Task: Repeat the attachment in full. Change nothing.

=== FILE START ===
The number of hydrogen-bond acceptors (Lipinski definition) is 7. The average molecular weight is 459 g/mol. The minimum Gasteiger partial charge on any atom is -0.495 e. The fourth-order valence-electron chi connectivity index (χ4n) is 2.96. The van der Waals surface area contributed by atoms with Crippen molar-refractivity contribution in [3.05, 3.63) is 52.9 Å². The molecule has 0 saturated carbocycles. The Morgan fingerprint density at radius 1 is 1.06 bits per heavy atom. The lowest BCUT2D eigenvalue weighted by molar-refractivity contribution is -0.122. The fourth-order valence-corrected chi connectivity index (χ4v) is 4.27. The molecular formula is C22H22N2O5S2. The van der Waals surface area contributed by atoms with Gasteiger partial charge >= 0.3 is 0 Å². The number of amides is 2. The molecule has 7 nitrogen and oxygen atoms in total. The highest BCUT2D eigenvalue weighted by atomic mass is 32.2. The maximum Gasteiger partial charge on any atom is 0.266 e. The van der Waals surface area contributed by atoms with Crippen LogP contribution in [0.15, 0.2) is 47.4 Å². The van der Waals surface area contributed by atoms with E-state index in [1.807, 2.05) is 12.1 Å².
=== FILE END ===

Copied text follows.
The number of hydrogen-bond acceptors (Lipinski definition) is 7. The average molecular weight is 459 g/mol. The minimum Gasteiger partial charge on any atom is -0.495 e. The fourth-order valence-electron chi connectivity index (χ4n) is 2.96. The van der Waals surface area contributed by atoms with Crippen molar-refractivity contribution in [3.05, 3.63) is 52.9 Å². The molecule has 0 saturated carbocycles. The Morgan fingerprint density at radius 1 is 1.06 bits per heavy atom. The lowest BCUT2D eigenvalue weighted by molar-refractivity contribution is -0.122. The fourth-order valence-corrected chi connectivity index (χ4v) is 4.27. The molecular formula is C22H22N2O5S2. The van der Waals surface area contributed by atoms with Gasteiger partial charge >= 0.3 is 0 Å². The number of amides is 2. The molecule has 7 nitrogen and oxygen atoms in total. The highest BCUT2D eigenvalue weighted by atomic mass is 32.2. The maximum Gasteiger partial charge on any atom is 0.266 e. The van der Waals surface area contributed by atoms with Crippen LogP contribution in [0.15, 0.2) is 47.4 Å². The van der Waals surface area contributed by atoms with E-state index in [1.807, 2.05) is 12.1 Å².